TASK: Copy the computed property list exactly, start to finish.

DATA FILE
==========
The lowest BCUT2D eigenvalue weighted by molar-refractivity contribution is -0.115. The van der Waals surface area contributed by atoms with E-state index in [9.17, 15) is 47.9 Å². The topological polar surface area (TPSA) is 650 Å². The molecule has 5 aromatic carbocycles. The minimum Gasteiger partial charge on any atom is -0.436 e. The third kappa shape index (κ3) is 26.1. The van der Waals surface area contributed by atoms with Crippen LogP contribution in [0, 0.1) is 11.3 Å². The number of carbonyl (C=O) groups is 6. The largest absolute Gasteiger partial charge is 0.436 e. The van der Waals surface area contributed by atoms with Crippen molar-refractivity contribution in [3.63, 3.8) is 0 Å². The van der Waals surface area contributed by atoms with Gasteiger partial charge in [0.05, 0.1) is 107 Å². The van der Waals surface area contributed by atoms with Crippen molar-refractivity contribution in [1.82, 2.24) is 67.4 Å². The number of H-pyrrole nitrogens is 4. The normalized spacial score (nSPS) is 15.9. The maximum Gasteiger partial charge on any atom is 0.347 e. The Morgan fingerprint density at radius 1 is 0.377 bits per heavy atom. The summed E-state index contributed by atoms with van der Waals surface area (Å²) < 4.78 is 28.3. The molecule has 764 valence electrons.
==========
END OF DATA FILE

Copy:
The lowest BCUT2D eigenvalue weighted by molar-refractivity contribution is -0.115. The van der Waals surface area contributed by atoms with E-state index in [9.17, 15) is 47.9 Å². The topological polar surface area (TPSA) is 650 Å². The molecule has 5 aromatic carbocycles. The minimum Gasteiger partial charge on any atom is -0.436 e. The third kappa shape index (κ3) is 26.1. The van der Waals surface area contributed by atoms with Crippen LogP contribution in [0, 0.1) is 11.3 Å². The number of carbonyl (C=O) groups is 6. The largest absolute Gasteiger partial charge is 0.436 e. The van der Waals surface area contributed by atoms with Crippen molar-refractivity contribution in [3.63, 3.8) is 0 Å². The van der Waals surface area contributed by atoms with Gasteiger partial charge in [0.05, 0.1) is 107 Å². The van der Waals surface area contributed by atoms with Crippen molar-refractivity contribution in [1.82, 2.24) is 67.4 Å². The number of H-pyrrole nitrogens is 4. The normalized spacial score (nSPS) is 15.9. The maximum Gasteiger partial charge on any atom is 0.347 e. The Morgan fingerprint density at radius 1 is 0.377 bits per heavy atom. The summed E-state index contributed by atoms with van der Waals surface area (Å²) < 4.78 is 28.3. The molecule has 764 valence electrons.